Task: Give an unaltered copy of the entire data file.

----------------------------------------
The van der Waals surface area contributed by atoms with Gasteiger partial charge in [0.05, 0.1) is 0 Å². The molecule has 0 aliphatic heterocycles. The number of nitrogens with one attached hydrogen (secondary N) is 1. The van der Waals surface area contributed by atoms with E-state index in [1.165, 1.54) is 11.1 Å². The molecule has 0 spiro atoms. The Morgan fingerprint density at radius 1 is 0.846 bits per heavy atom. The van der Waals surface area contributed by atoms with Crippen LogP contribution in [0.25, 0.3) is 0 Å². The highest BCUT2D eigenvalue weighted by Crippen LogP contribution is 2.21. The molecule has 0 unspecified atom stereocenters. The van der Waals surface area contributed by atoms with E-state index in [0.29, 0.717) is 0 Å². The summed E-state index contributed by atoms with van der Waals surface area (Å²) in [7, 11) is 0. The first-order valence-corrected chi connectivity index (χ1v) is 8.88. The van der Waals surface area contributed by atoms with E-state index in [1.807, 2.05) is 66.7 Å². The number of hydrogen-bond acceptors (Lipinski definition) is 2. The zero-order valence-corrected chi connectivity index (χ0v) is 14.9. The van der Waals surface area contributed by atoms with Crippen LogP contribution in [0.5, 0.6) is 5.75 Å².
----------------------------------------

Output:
The van der Waals surface area contributed by atoms with Gasteiger partial charge in [0.05, 0.1) is 0 Å². The molecule has 0 aliphatic heterocycles. The number of nitrogens with one attached hydrogen (secondary N) is 1. The van der Waals surface area contributed by atoms with E-state index in [1.165, 1.54) is 11.1 Å². The molecule has 0 spiro atoms. The Morgan fingerprint density at radius 1 is 0.846 bits per heavy atom. The van der Waals surface area contributed by atoms with Crippen LogP contribution in [0.25, 0.3) is 0 Å². The highest BCUT2D eigenvalue weighted by Crippen LogP contribution is 2.21. The molecule has 0 unspecified atom stereocenters. The van der Waals surface area contributed by atoms with E-state index in [0.29, 0.717) is 0 Å². The summed E-state index contributed by atoms with van der Waals surface area (Å²) in [7, 11) is 0. The first-order valence-corrected chi connectivity index (χ1v) is 8.88. The van der Waals surface area contributed by atoms with E-state index in [1.807, 2.05) is 66.7 Å². The number of hydrogen-bond acceptors (Lipinski definition) is 2. The zero-order valence-corrected chi connectivity index (χ0v) is 14.9. The van der Waals surface area contributed by atoms with Crippen LogP contribution in [0.5, 0.6) is 5.75 Å².